Archive for October, 2010|Monthly archive page

More fall pics

From October 20-22, 2010, around Flagstaff, Arizona, and Los Alamos, New Mexico. The colors were at their peak. Enjoy!

I started with a drive northwest of Flagstaff, and up a very muddy Hart Prairie Road. A series of thunderstorms had swept through the area a couple hours before, and the storms were just clearing out.

Hart Prairie Road, north of Flagstaff

Aspens, north of Flagstaff

Clearing storm, San Francisco Peaks

I drove 400 miles east to Los Alamos, New Mexico. The ski area above the town, Pajarito Mountain, had been badly burned by the 2000 Cerro Grande fire. The aspens are rapidly growing up where the pine trees used to be, and it made for a colorful scene of still-blackened pines against the golden aspens.

Bit of red showing up

Pajarito Mountain, Los Alamos

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Louis Sullivan in Iowa

Three of the architect’s structures lie just a few miles off of I-80, so I paid them a visit on my drive west from Chicago to Omaha. These were all built late in his career, during one of the darkest periods of his life. Despite his difficult personal and financial circumstances at the time, Sullivan’s creativity remained undimmed, and these buildings are hallmarks of one of America’s most original architects.

I crossed the Mississippi River into Clinton, Iowa, a sleepy Midwestern town barricaded behind a levee. Sullivan’s building, the former Van Allen Department Store, the most prominent structure in the city, is located at the main crossroads of the town. It is reminiscent of the Gage Group in Chicago, with a nice balance of horizontal elements in the large Chicago windows, and these ‘vines’ that rise between the windows and blossom at the top.

 

Van Allen Building, Clinton, Iowa

 

 

Van Allen Building, detail

 

The next stop was Cedar Rapids, to visit the now closed, still heavily damaged People’s Savings Bank, located on the bank of the Cedar River opposite downtown. The great flood of 2008 partially submerged the structure, and it’s still boarded up, so it’s in desperate need of restoration. It’s a very understated building, with no multicolor decoration or organic motifs, but with subtle shades of brick red and smaller decorative elements that require a up close look.

 

People's Savings Bank, now Wells Fargo, still boarded up after the flood

 

 

Entrance detail

 

My final stop was the Merchants National Bank in Grinnell, IA. This is a building marked by a rather plain brick facade offset by a very exuberant cartouche above the main entrance. It’s the largest building on the block, sited at a corner, with a solid, but not out-of-scale presence. Sullivan was quite sensitive to the scale of the building and its surroundings, so one gets the impression that this is the dominant structure, while being harmonious with the other buildings nearby.

Merchants National Bank, Grinnell

Cartouche, detail

View in the context of the street

He has an additional building in northern Iowa, in Algona, which I did not have the chance to visit.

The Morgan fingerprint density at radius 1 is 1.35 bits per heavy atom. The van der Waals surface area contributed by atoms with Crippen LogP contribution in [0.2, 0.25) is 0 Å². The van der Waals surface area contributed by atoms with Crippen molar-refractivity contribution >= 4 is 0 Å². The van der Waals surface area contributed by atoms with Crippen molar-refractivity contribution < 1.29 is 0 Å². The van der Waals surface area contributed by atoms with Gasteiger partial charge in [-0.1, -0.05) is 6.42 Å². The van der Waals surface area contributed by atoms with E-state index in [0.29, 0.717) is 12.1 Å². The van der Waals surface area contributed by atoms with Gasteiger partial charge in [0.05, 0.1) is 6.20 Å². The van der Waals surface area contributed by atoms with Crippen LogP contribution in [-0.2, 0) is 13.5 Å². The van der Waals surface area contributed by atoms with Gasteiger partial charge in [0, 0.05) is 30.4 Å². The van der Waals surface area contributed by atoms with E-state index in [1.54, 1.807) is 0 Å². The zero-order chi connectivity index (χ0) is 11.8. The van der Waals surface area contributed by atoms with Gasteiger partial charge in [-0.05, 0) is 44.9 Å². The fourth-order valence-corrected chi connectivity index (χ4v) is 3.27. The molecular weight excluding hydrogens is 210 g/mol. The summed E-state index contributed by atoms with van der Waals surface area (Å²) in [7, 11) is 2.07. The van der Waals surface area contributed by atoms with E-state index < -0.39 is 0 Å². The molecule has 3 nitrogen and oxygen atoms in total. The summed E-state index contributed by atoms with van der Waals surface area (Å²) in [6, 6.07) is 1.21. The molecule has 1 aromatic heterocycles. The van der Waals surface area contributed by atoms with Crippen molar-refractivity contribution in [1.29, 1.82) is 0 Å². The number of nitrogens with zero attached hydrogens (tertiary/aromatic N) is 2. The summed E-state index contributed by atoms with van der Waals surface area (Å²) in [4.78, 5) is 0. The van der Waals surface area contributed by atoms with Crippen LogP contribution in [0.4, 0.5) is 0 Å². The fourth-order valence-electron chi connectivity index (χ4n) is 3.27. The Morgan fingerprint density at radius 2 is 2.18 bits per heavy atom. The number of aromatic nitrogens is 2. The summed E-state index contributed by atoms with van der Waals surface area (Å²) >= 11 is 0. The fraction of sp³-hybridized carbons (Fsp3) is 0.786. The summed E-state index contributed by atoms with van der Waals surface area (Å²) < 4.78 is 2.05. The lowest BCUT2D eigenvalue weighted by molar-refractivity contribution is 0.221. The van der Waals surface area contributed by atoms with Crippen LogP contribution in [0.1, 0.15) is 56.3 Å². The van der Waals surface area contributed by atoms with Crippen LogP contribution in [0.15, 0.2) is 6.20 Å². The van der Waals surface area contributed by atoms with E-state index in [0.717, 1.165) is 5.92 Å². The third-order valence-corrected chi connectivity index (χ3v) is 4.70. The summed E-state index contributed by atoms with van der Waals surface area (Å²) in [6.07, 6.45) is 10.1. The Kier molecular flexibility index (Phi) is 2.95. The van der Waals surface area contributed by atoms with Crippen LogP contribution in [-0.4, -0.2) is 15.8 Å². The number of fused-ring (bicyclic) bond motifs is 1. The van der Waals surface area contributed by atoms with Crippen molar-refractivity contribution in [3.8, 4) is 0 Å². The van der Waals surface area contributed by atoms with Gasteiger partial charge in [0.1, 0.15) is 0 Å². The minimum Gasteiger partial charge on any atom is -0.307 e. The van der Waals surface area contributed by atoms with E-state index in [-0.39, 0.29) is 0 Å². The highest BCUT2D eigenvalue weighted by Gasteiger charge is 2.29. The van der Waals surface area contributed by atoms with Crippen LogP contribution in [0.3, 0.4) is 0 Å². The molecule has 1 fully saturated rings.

Colorado 14ers

Three of them in two days.

I woke up in Leadville to find frost covering my car, and stared out the window to see the peaks of the Sawatch Range covered in snow. Originally, I was intending to attempt Mt. Elbert, but instead headed further east. I figured that there would be less snow cover the further east I traveled, so I decided to hike Quandary Peak (14265′, 4349 m), Breckenridge’s local 14er, accessed by a relatively short, Class 1 hike. After some switchbacks in the woods, the trail gains the ridge and follows it to the summit.

Mountain goat

Trail following the ridgeline

Tenmile Range, view looking north

Tomorrow's 14ers, Bross, Lincoln, Cameron, Democrat, Mosquito Range

I drove the following day over Hoosier Pass to Alma, and took the very rough, steep road up to Kite Lake. The road is barely passable for 2WD vehicles, and requires plenty of care for 4WD, low clearance vehicles (like mine). After yesterday’s 3500 ft. elevation gain, I was ready for something a bit easier. Kite Lake is a gateway to a cluster of 14ers, Mts. Bross (14172′, 4321 m, closed), Democrat (14148′, 4313 m), Cameron (14239′, 4341 m), and Lincoln (14286′, 4355 m). I hiked to the saddle, and headed to Cameron and Lincoln. The first of them, Mt. Cameron, is little more than a broad, rounded pile of rocks, pretty unexceptional. Mt. Lincoln is a short walk away, down a couple hundred feet to another small saddle, and then a scramble around a false summit and finally up to the true summit.

The view from Lincoln is expansive, with the double bumps of Grays and Torreys to the northeast, the Sawatch Range to the west, and far in the distance across Park County, Pikes Peak and the Sangre de Cristos.

Mt. Lincoln from Mt. Cameron, Grays and Torreys Peaks on the left

View looking southeast, Kite Lake basin in the foreground, CO 9, Park County, and Pikes Peak in the background

Summit of Mt. Lincoln, that's a very steep drop in front.

Well, that was enough. I skipped Bross and Democrat, made my way back down, and carefully drove back to my lodging in Silverthorne.

They’re tough hikes, punishingly steep, but short.

The outstanding website 14ers.com has loads of useful information for anyone interested in hiking / climbing these peaks in Colorado.

 

Fall in Colorado

This is one of Nature’s greatest shows! I chased the fall colors in Colorado starting in Aspen, and going through McClure Pass, Kebler Pass, Crested Butte, and Ohio Pass, from September 23-27, 2010.

Maroon Bells, Aspen

McClure Pass

Kebler Pass road

Kebler Pass summit

Ohio Pass